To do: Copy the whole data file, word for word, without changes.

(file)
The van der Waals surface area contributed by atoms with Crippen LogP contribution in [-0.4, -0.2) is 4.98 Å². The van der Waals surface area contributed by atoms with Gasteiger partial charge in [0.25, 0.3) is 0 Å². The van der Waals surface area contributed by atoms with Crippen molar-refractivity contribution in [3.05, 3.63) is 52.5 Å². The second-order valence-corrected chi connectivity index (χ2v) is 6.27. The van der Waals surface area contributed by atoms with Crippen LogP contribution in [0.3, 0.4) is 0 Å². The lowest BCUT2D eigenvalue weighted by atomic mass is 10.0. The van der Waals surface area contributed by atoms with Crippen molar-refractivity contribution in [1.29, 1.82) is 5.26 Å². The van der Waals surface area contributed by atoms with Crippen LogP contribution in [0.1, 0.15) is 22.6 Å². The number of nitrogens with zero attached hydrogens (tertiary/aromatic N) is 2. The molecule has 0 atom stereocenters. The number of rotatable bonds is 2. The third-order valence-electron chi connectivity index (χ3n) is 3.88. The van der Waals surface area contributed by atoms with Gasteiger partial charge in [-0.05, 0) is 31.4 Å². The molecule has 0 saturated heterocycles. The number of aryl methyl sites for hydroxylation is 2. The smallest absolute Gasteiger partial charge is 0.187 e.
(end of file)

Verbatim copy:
The van der Waals surface area contributed by atoms with Crippen LogP contribution in [-0.4, -0.2) is 4.98 Å². The van der Waals surface area contributed by atoms with Gasteiger partial charge in [0.25, 0.3) is 0 Å². The van der Waals surface area contributed by atoms with Crippen molar-refractivity contribution in [3.05, 3.63) is 52.5 Å². The second-order valence-corrected chi connectivity index (χ2v) is 6.27. The van der Waals surface area contributed by atoms with Crippen LogP contribution in [0.3, 0.4) is 0 Å². The lowest BCUT2D eigenvalue weighted by atomic mass is 10.0. The van der Waals surface area contributed by atoms with Crippen molar-refractivity contribution in [1.29, 1.82) is 5.26 Å². The van der Waals surface area contributed by atoms with Crippen LogP contribution in [0.1, 0.15) is 22.6 Å². The number of nitrogens with zero attached hydrogens (tertiary/aromatic N) is 2. The molecule has 0 atom stereocenters. The number of rotatable bonds is 2. The third-order valence-electron chi connectivity index (χ3n) is 3.88. The van der Waals surface area contributed by atoms with Gasteiger partial charge in [-0.05, 0) is 31.4 Å². The molecule has 0 saturated heterocycles. The number of aryl methyl sites for hydroxylation is 2. The smallest absolute Gasteiger partial charge is 0.187 e.